Yoda said “Fear is the path to the dark side. Fear leads to
anger. Anger leads to hate. Hate leads to suffering.”  And Yoda could have been talking about
the movie Frozen.  Elsa’s fear of losing
her sister Ana, led to the explosion that you just saw which ultimately led to
the entire kingdom falling into a deep freeze and all the troubles that came
from that point on. 
This week the staff attended the Global Leadership Summit
and one of the speakers was Joseph Grenny, one of the authors of “Crucial
Conversations”  the subtitle of the book
is “Tools for Talking When Stakes are High” 
Elsa should have been in that session
And if we were honest with ourselves we can track many of
our problems in life back to the root of anger. 
Because you are angry with someone or something you do
something that you later regret.  You are
working at something and it isn’t doing what you want it to do so you get angry
with it and so you yank too hard and you break it.  You get angry at your child, spouse, sibling,
parent, employer, employee and you say something you wish you could take back.  And you can’t take it back, those words that
are said in anger are always remembered.   And you are thinking “But they said they
forgave me.”  Yep, but that doesn’t undo
the hurt, you can’t unring the bell.
And so you would expect me to say “Let Go of Anger”.  After all 
most people would say that anger is bad, that we should never get
angry.  It was Buddha who said “Anger will
never disappear so long as thoughts of resentment are cherished in the mind.
Anger will disappear just as soon as thoughts of resentment are forgotten.”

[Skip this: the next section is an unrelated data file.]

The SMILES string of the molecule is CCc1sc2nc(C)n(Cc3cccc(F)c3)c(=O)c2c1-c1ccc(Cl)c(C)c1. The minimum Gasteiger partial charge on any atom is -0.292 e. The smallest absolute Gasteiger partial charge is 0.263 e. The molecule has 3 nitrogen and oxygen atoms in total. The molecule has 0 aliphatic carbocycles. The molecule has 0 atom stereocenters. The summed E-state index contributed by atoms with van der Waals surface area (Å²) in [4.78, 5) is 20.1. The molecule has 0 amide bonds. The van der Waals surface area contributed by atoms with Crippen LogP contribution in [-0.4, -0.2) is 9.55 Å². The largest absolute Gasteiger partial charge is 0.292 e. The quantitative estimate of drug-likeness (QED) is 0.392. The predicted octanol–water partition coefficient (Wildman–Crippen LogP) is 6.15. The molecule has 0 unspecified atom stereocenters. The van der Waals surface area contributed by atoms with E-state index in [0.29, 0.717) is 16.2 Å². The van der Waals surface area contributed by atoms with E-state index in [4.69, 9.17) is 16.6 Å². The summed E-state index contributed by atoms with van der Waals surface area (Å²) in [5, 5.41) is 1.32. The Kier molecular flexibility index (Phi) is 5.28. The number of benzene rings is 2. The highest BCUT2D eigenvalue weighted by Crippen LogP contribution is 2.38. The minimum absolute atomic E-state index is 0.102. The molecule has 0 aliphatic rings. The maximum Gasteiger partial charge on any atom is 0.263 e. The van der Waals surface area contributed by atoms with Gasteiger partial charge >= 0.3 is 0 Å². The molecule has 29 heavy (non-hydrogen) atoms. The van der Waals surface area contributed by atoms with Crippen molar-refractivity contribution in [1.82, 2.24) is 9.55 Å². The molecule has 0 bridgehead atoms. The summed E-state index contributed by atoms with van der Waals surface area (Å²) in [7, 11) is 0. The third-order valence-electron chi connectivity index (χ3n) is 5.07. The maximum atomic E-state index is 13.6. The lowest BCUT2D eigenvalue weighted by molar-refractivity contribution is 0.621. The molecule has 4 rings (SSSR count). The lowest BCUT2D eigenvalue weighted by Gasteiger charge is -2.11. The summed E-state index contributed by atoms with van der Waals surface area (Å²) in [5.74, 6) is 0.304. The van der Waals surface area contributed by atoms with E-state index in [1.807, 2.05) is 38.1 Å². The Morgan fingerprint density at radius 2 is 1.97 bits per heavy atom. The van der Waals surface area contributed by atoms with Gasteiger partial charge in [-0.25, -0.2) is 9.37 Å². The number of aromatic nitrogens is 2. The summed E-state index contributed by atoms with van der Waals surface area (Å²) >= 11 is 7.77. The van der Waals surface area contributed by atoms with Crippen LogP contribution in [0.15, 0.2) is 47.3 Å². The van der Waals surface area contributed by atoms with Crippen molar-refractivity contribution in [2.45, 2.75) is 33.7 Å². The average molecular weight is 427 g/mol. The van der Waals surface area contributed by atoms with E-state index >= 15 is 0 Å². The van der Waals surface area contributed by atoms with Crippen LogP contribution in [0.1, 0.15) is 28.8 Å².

While Peter O’Donnell wrote “Anger and worry are the enemies of
clear thought.”  And Ralph Waldo
Emerson   offered us excellent
advice when he wrote “For every minute you are angry you lose sixty seconds of
happiness.”  And here are words of
great wisdom from Ambrose Bierce, “Speak when you are angry and you will make the best
speech you will ever regret.”   I’ve
given those speeches. 
The bible
even weighs in on the subject when Solomon wrote in Proverbs 22:24-25 Don’t befriend angry people or associate with hot-tempered people,
or you will learn to be like them and endanger your soul.   And again in  Proverbs 29:22 An angry person starts fights; a hot-tempered person commits all
kinds of sin.
And most of us think of anger as a “Sin”.  “Forgive me because I got angry” we pray or
we tell the person on the other end of our anger “I’m sorry I was angry.”   
And so you
would understand if I preached on “Let Go of Your Anger”.  But then we have to deal with passages in the
bible like Psalm 7:11 God is an honest judge. He is
angry with the wicked every day. Or in the New Testament John 3:36 And anyone who believes in
God’s Son has eternal life. Anyone who doesn’t obey the Son will never